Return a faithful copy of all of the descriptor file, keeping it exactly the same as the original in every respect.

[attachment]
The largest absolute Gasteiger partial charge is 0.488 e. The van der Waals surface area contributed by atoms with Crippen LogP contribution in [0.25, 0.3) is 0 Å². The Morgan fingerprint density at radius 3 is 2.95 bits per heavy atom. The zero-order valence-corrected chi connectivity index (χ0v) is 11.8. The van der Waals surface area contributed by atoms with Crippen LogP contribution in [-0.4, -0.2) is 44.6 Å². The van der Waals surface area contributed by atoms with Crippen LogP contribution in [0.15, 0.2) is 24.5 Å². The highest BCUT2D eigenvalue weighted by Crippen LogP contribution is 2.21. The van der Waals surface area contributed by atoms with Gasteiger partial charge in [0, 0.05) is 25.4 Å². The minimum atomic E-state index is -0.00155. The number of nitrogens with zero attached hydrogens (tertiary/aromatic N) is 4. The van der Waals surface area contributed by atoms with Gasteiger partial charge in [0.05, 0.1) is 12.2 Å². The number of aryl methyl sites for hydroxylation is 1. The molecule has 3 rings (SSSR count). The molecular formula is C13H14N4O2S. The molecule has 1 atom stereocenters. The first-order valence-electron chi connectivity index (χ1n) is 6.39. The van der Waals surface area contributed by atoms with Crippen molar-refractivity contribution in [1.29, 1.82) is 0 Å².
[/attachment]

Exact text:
The largest absolute Gasteiger partial charge is 0.488 e. The van der Waals surface area contributed by atoms with Crippen LogP contribution in [0.25, 0.3) is 0 Å². The Morgan fingerprint density at radius 3 is 2.95 bits per heavy atom. The zero-order valence-corrected chi connectivity index (χ0v) is 11.8. The van der Waals surface area contributed by atoms with Crippen LogP contribution in [-0.4, -0.2) is 44.6 Å². The van der Waals surface area contributed by atoms with Crippen LogP contribution in [0.15, 0.2) is 24.5 Å². The highest BCUT2D eigenvalue weighted by Crippen LogP contribution is 2.21. The van der Waals surface area contributed by atoms with Gasteiger partial charge in [0, 0.05) is 25.4 Å². The minimum atomic E-state index is -0.00155. The number of nitrogens with zero attached hydrogens (tertiary/aromatic N) is 4. The van der Waals surface area contributed by atoms with Gasteiger partial charge in [0.05, 0.1) is 12.2 Å². The number of aryl methyl sites for hydroxylation is 1. The molecule has 3 rings (SSSR count). The molecular formula is C13H14N4O2S. The molecule has 1 atom stereocenters. The first-order valence-electron chi connectivity index (χ1n) is 6.39. The van der Waals surface area contributed by atoms with Crippen molar-refractivity contribution in [1.29, 1.82) is 0 Å².